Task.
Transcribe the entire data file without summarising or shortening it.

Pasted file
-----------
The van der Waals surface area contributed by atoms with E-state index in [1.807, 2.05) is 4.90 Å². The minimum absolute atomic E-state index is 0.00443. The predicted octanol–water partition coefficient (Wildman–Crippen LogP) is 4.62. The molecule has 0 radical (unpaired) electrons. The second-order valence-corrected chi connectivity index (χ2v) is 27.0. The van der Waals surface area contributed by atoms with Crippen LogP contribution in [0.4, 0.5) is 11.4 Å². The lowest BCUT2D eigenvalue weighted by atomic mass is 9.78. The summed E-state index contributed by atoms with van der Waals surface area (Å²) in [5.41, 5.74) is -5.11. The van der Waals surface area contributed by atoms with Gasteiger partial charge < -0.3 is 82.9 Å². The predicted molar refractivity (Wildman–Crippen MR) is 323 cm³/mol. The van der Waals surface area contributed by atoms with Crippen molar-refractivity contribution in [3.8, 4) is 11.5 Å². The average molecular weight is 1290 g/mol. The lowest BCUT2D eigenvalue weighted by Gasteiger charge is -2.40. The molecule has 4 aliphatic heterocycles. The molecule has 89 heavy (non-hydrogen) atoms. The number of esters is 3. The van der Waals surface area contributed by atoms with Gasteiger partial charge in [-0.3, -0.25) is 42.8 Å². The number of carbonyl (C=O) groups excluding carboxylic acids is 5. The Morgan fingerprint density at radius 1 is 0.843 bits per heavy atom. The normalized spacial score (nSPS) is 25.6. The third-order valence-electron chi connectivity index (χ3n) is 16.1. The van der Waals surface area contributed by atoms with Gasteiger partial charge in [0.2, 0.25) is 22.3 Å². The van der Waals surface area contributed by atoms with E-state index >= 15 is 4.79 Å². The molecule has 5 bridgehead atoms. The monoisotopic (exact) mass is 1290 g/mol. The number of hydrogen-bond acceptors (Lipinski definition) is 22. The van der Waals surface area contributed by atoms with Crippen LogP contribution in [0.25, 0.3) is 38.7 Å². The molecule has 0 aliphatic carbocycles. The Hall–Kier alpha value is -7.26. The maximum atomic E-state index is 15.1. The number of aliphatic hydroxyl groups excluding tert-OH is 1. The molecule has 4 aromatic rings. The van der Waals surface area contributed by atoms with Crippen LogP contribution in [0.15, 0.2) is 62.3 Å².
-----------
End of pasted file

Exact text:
The van der Waals surface area contributed by atoms with E-state index in [1.807, 2.05) is 4.90 Å². The minimum absolute atomic E-state index is 0.00443. The predicted octanol–water partition coefficient (Wildman–Crippen LogP) is 4.62. The molecule has 0 radical (unpaired) electrons. The second-order valence-corrected chi connectivity index (χ2v) is 27.0. The van der Waals surface area contributed by atoms with Crippen LogP contribution in [0.4, 0.5) is 11.4 Å². The lowest BCUT2D eigenvalue weighted by atomic mass is 9.78. The summed E-state index contributed by atoms with van der Waals surface area (Å²) in [5.41, 5.74) is -5.11. The van der Waals surface area contributed by atoms with Gasteiger partial charge < -0.3 is 82.9 Å². The predicted molar refractivity (Wildman–Crippen MR) is 323 cm³/mol. The van der Waals surface area contributed by atoms with Crippen molar-refractivity contribution in [3.8, 4) is 11.5 Å². The average molecular weight is 1290 g/mol. The lowest BCUT2D eigenvalue weighted by Gasteiger charge is -2.40. The molecule has 4 aliphatic heterocycles. The molecule has 89 heavy (non-hydrogen) atoms. The number of esters is 3. The van der Waals surface area contributed by atoms with Gasteiger partial charge in [-0.3, -0.25) is 42.8 Å². The number of carbonyl (C=O) groups excluding carboxylic acids is 5. The Morgan fingerprint density at radius 1 is 0.843 bits per heavy atom. The normalized spacial score (nSPS) is 25.6. The third-order valence-electron chi connectivity index (χ3n) is 16.1. The van der Waals surface area contributed by atoms with Gasteiger partial charge in [0.2, 0.25) is 22.3 Å². The van der Waals surface area contributed by atoms with E-state index >= 15 is 4.79 Å². The molecule has 5 bridgehead atoms. The monoisotopic (exact) mass is 1290 g/mol. The number of hydrogen-bond acceptors (Lipinski definition) is 22. The van der Waals surface area contributed by atoms with Crippen LogP contribution in [0.25, 0.3) is 38.7 Å². The molecule has 0 aliphatic carbocycles. The Hall–Kier alpha value is -7.26. The maximum atomic E-state index is 15.1. The number of aliphatic hydroxyl groups excluding tert-OH is 1. The molecule has 4 aromatic rings. The van der Waals surface area contributed by atoms with Crippen LogP contribution in [0.15, 0.2) is 62.3 Å².